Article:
Writing Business Writing craft

Help! Where’s my story?!


Maureen Pratt, CAN Member-at-Large
Maureen Pratt

Hello, again! Maureen Pratt here with my monthly CAN blog about the art and craft of writing. This month’s topic is, “Help! Where’s my story?!” or, “What to do when your story goes one way while you go another.”

Whether we write fiction or non-fiction, plotting or outlining is often an essential part of the publication process. From the first query to the last book cover blurb, most of us try to envision the beginning, middle and end of a work before we dive in.

But, as we authors know, as hard as we might work on those early ideations, “things happen” once we get started. New facts come to light. A secondary character takes center stage. A plot thread we knew was right suddenly becomes oh-so-wrong.

How do we handle these and other creations of the creative process? First of all…

Writing Business

10 Things I Love about Writers Conferences

Hello from Jeanette! I’m in the process of last-minute preparations for the Mount Hermon Christian Writers Conference (March 26-30). This conference is always a highlight of my year. I attended for the first time in 1995 and now have the honor of serving on the Support Staff as the coordinator of the first-timers’ Buddy System.

If you have never attended a conference like Mount Hermon, I highly recommend it. Here are just a few of the things I love about writers’ conferences:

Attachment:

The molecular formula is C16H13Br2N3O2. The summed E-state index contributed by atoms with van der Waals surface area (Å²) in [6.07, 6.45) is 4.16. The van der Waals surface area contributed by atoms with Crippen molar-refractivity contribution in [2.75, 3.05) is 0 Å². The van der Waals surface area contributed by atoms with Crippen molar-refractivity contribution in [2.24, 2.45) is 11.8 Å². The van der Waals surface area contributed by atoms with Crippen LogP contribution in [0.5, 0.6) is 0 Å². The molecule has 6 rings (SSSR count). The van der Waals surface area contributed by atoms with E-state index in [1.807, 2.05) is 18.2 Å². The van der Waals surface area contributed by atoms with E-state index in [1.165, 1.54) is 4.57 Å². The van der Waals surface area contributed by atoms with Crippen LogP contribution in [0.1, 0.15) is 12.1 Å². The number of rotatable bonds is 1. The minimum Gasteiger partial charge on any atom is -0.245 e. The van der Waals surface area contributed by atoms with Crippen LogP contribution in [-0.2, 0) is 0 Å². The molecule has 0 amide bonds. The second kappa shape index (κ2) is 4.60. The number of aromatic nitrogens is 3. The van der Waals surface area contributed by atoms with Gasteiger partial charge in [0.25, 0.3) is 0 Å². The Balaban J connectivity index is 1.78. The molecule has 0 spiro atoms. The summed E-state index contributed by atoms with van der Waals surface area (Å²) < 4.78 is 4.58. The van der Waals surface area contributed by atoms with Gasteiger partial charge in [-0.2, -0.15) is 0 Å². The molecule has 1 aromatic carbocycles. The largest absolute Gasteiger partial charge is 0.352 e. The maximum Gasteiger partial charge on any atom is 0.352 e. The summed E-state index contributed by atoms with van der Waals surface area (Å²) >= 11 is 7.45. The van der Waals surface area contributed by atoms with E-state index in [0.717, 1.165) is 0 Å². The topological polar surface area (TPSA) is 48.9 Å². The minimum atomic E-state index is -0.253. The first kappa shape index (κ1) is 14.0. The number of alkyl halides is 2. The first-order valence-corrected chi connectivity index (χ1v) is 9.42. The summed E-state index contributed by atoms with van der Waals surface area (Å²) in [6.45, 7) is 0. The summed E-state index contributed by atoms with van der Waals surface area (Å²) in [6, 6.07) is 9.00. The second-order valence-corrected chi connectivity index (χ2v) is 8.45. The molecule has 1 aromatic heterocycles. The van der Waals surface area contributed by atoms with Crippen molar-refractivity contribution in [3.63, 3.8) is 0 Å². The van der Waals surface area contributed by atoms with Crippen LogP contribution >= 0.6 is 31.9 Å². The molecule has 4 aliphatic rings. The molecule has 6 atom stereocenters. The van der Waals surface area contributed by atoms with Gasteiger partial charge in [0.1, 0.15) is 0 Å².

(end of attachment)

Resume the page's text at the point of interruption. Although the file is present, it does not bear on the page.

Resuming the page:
Writing craft

The Writer as Learner

BioPicBlues Jan–nostalgic and wishing we could get together and chat about writing over a cup of tea or coffee.

Yesterday, I slid a package out from my mailbox at the end of the country road where I live. Inside, along with a couple of text books I ordered, was a book about writing nonfiction and understanding the editor’s perspective. Earlier today, I turned to another resource to look up a grammar tip. What was that rule about . . .?

After that, I read a few blogs I visit from time to time and read about writing and marketing. On a recent road trip, I listened to an entire track from a 2009 Mount Hermon conference on article writing and a few others on speaking.

I love to remain curious and learn new things generally, but I know I must when it comes to my writing. I’m guessing you know that too. After all, you stop by this blog to read the posts hoping to pick up something new and interesting.

How do we, as professionals, take it a couple steps beyond perusal to making it a part of what we know well and apply to our writing?

I’d like to offer one quick two-part tip for today:

Writing craft

Essential: Writing Nonfiction with the Reader in Mind

Kern_web shot Jan here, enjoying a beautiful fall afternoon in the foothills of the Sierras. Today I’m considering the readers of the books we are writing–the essential person that we must keep in mind.

Over the years I’ve critiqued quite a few nonfiction proposals and manuscripts. The writers pored out their souls in their manuscripts, sometimes to the point of (figuratively) bleeding on the page. Each hoped their story would make a difference in the lives of others who had experienced similar struggles.

I found the ideas of many of the stories compelling. And yet, for some, the delivery left me feeling alienated from or cautious about the heart of the message. Why?